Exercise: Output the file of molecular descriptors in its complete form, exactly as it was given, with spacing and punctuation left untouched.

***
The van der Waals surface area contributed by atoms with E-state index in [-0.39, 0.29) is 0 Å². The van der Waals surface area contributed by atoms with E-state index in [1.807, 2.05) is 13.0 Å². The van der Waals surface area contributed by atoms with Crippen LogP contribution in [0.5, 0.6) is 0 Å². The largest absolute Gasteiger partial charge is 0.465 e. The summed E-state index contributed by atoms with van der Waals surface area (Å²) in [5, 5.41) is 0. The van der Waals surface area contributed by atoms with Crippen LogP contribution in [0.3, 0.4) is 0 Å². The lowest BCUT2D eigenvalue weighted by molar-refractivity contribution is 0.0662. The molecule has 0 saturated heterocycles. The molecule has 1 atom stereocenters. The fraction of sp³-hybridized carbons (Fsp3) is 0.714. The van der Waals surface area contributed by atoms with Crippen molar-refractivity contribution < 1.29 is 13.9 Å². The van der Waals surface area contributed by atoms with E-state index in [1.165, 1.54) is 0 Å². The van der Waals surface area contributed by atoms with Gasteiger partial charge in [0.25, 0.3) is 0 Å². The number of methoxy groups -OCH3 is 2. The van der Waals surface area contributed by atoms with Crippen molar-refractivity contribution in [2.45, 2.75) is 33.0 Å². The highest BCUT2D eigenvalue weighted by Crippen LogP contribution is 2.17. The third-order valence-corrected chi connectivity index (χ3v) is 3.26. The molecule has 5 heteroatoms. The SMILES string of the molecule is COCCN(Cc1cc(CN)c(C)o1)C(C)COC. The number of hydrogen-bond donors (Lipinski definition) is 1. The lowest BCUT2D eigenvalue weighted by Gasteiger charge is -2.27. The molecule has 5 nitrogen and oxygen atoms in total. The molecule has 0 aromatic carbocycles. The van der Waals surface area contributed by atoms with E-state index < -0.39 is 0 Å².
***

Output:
The van der Waals surface area contributed by atoms with E-state index in [-0.39, 0.29) is 0 Å². The van der Waals surface area contributed by atoms with E-state index in [1.807, 2.05) is 13.0 Å². The van der Waals surface area contributed by atoms with Crippen LogP contribution in [0.5, 0.6) is 0 Å². The largest absolute Gasteiger partial charge is 0.465 e. The summed E-state index contributed by atoms with van der Waals surface area (Å²) in [5, 5.41) is 0. The van der Waals surface area contributed by atoms with Crippen LogP contribution in [0.3, 0.4) is 0 Å². The lowest BCUT2D eigenvalue weighted by molar-refractivity contribution is 0.0662. The molecule has 0 saturated heterocycles. The molecule has 1 atom stereocenters. The fraction of sp³-hybridized carbons (Fsp3) is 0.714. The van der Waals surface area contributed by atoms with Crippen molar-refractivity contribution < 1.29 is 13.9 Å². The van der Waals surface area contributed by atoms with E-state index in [1.165, 1.54) is 0 Å². The van der Waals surface area contributed by atoms with Gasteiger partial charge in [0.25, 0.3) is 0 Å². The number of methoxy groups -OCH3 is 2. The van der Waals surface area contributed by atoms with Crippen molar-refractivity contribution in [2.45, 2.75) is 33.0 Å². The highest BCUT2D eigenvalue weighted by Crippen LogP contribution is 2.17. The third-order valence-corrected chi connectivity index (χ3v) is 3.26. The molecule has 5 heteroatoms. The SMILES string of the molecule is COCCN(Cc1cc(CN)c(C)o1)C(C)COC. The number of hydrogen-bond donors (Lipinski definition) is 1. The lowest BCUT2D eigenvalue weighted by Gasteiger charge is -2.27. The molecule has 5 nitrogen and oxygen atoms in total. The molecule has 0 aromatic carbocycles. The van der Waals surface area contributed by atoms with E-state index < -0.39 is 0 Å².